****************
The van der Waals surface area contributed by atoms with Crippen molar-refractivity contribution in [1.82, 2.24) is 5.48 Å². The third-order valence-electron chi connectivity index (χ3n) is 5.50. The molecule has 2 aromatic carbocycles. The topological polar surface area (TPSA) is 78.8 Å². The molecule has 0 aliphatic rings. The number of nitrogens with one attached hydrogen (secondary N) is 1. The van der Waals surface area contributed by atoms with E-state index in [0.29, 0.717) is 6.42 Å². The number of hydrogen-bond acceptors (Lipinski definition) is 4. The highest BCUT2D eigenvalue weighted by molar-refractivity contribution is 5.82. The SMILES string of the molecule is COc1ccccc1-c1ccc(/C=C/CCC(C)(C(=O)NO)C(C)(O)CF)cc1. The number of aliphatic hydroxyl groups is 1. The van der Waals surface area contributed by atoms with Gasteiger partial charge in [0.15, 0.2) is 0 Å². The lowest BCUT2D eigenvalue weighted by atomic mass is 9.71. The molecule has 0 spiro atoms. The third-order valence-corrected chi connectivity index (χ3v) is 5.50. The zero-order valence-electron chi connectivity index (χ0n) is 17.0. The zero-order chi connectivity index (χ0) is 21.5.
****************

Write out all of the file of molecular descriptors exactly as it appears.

The van der Waals surface area contributed by atoms with Crippen molar-refractivity contribution in [1.82, 2.24) is 5.48 Å². The third-order valence-electron chi connectivity index (χ3n) is 5.50. The molecule has 2 aromatic carbocycles. The topological polar surface area (TPSA) is 78.8 Å². The molecule has 0 aliphatic rings. The number of nitrogens with one attached hydrogen (secondary N) is 1. The van der Waals surface area contributed by atoms with E-state index in [0.29, 0.717) is 6.42 Å². The number of hydrogen-bond acceptors (Lipinski definition) is 4. The highest BCUT2D eigenvalue weighted by molar-refractivity contribution is 5.82. The SMILES string of the molecule is COc1ccccc1-c1ccc(/C=C/CCC(C)(C(=O)NO)C(C)(O)CF)cc1. The number of aliphatic hydroxyl groups is 1. The van der Waals surface area contributed by atoms with Gasteiger partial charge in [0.15, 0.2) is 0 Å². The lowest BCUT2D eigenvalue weighted by atomic mass is 9.71. The molecule has 0 spiro atoms. The third-order valence-corrected chi connectivity index (χ3v) is 5.50. The zero-order valence-electron chi connectivity index (χ0n) is 17.0. The zero-order chi connectivity index (χ0) is 21.5.